If you took a tour of my steno notebook (my beloved journal) you might think I’m disorganized.
In one steno I house everything from goal setting charts, hand-drawn calendars, ideas, quotes that inspire me, personal journal entries, doodles, phone numbers & addresses, and the list goes on.
This could lead to me not being able to find those ideas I wrote down or the items on the to do list to cross off after completion, but I’m learning how to work my “weaknesses”* and turn them into strengths.
Starting with my inclination towards mash-up messiness, I then created a system involving revisiting my entries as a means to jog my memory and re-inspire me (I call this structured inspiration). The second time around I denote that the idea has been revisited, edited, typed into a permanent home in my computer or ditched. There’s something utterly satisfying about this whole process.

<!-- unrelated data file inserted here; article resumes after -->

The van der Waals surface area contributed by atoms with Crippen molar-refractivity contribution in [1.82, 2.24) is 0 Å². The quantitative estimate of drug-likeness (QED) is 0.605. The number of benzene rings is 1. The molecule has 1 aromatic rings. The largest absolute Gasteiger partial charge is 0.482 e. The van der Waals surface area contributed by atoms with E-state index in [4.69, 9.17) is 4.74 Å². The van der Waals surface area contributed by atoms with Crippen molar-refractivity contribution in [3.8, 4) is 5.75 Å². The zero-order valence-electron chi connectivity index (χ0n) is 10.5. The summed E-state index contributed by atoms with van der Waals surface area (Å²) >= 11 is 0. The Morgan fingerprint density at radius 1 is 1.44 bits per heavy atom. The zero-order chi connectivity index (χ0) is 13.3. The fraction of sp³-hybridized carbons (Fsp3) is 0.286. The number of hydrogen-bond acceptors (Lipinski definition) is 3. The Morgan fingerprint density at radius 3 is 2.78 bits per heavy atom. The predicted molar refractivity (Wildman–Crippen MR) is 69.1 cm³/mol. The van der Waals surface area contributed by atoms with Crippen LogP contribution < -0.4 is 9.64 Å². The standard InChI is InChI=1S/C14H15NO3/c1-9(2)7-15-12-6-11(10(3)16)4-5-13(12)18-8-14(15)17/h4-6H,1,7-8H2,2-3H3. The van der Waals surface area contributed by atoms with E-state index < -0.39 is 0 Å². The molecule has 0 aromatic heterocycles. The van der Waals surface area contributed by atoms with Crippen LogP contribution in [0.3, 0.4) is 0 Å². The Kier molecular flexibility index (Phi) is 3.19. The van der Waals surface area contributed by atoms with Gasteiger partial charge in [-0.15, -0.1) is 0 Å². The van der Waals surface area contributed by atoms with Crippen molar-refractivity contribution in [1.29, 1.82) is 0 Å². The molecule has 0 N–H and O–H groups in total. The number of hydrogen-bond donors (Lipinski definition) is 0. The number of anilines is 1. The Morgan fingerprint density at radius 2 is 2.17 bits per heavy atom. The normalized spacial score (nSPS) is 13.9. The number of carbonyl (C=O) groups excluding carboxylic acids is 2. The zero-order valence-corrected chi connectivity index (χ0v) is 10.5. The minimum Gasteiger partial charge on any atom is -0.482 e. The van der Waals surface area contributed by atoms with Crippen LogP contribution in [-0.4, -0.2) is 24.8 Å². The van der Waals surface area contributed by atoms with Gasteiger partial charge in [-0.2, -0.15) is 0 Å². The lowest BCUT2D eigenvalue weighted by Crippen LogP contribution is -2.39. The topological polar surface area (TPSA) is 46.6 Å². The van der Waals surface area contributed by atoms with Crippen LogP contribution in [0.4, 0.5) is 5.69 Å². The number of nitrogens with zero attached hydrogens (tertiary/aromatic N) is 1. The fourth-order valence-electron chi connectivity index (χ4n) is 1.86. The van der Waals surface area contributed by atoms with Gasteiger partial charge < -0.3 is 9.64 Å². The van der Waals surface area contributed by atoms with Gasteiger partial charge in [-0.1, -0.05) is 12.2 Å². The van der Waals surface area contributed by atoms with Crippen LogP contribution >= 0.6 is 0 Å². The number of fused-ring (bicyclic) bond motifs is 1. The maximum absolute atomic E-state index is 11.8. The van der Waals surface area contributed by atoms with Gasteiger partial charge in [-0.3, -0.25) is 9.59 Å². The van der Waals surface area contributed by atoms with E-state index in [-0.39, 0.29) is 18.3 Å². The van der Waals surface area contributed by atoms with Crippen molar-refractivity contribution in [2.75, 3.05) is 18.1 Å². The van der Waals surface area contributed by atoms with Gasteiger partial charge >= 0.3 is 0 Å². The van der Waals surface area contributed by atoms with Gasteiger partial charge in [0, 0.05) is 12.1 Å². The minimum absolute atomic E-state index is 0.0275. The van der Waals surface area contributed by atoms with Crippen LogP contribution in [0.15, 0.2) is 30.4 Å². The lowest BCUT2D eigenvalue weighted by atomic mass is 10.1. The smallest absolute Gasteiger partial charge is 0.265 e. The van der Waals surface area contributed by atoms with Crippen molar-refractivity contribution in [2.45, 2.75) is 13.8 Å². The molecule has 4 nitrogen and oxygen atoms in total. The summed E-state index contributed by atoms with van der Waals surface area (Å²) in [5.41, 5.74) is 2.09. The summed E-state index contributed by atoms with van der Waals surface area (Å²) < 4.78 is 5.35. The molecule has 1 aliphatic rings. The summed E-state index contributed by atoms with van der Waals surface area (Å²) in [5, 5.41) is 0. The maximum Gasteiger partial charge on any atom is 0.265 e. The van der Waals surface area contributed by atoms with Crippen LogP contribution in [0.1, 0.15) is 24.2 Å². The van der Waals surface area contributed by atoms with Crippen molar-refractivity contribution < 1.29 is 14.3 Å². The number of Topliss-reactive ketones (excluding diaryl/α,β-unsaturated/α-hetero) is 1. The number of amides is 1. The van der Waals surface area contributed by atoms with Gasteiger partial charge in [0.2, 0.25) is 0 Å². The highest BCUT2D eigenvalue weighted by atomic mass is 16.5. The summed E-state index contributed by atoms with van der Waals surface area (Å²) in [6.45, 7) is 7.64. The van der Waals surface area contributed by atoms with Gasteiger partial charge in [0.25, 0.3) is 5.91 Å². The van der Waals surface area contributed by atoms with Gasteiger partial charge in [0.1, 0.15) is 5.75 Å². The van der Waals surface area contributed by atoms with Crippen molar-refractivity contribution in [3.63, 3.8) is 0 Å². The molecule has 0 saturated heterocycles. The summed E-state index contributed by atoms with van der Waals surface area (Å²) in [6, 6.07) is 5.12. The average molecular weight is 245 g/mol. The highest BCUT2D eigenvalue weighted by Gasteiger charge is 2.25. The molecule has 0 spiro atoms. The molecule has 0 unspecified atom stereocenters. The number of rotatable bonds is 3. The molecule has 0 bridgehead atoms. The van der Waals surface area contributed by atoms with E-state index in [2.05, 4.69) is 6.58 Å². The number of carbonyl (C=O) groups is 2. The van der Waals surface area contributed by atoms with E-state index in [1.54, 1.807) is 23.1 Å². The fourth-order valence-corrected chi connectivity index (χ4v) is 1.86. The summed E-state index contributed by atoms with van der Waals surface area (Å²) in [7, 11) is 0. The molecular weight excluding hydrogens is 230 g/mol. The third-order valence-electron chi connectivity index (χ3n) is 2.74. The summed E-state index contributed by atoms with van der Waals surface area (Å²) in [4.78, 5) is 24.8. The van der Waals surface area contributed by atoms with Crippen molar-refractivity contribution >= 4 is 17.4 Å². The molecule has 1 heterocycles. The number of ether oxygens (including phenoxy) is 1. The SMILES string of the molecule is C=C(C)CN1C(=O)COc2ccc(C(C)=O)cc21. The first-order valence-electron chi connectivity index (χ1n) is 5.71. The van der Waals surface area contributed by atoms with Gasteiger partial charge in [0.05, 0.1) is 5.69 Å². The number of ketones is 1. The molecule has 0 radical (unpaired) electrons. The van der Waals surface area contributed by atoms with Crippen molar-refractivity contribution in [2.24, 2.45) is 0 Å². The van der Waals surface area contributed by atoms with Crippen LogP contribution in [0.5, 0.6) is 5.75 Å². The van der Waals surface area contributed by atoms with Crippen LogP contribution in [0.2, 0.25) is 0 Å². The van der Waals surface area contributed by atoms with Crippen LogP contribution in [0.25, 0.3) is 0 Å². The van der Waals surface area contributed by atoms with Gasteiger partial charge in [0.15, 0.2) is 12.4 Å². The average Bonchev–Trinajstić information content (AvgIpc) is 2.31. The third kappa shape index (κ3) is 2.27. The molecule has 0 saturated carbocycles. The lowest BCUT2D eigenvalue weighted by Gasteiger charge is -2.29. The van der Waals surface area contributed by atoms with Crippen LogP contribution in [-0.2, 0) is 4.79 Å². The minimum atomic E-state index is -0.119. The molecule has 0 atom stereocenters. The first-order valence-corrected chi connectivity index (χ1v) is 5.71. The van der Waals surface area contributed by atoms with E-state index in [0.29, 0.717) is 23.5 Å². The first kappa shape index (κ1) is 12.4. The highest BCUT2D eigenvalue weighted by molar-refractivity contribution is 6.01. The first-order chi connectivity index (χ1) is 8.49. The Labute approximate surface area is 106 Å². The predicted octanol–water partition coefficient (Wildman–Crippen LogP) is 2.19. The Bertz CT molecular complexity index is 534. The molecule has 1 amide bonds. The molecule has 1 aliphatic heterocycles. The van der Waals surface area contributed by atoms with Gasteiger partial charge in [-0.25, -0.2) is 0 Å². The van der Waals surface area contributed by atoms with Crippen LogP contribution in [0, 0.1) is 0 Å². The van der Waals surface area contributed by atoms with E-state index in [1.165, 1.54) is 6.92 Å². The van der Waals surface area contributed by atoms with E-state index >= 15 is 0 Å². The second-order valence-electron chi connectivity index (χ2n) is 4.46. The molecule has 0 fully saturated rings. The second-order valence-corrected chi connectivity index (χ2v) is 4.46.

Sure I could just type up all these various steno-fied things to begin with and house them immediately in my, admittedly, hyper-organized computer files. Or I could write them down and never revisit them, letting them sleep soundly forever in the pages of the steno (which was my previous, unproductive, system).
Instead, I’ve found the happy place where my “natural” inclinations to be somewhat messy, mash-up ideas with personal entries and off-the-cuff writings have merged with my desire to be inspired, organized, and productive in creating my life’s work.
The best system is our own. Learn how to maximize your own ways of working by finding the intersection between your natural or habitual tendencies and your ultimate desires (what you want to be, do, and have).
*I don’t think of this as a weakness at all, but occasionally there’s a societal whisper in my ear that says, “what a mess.”
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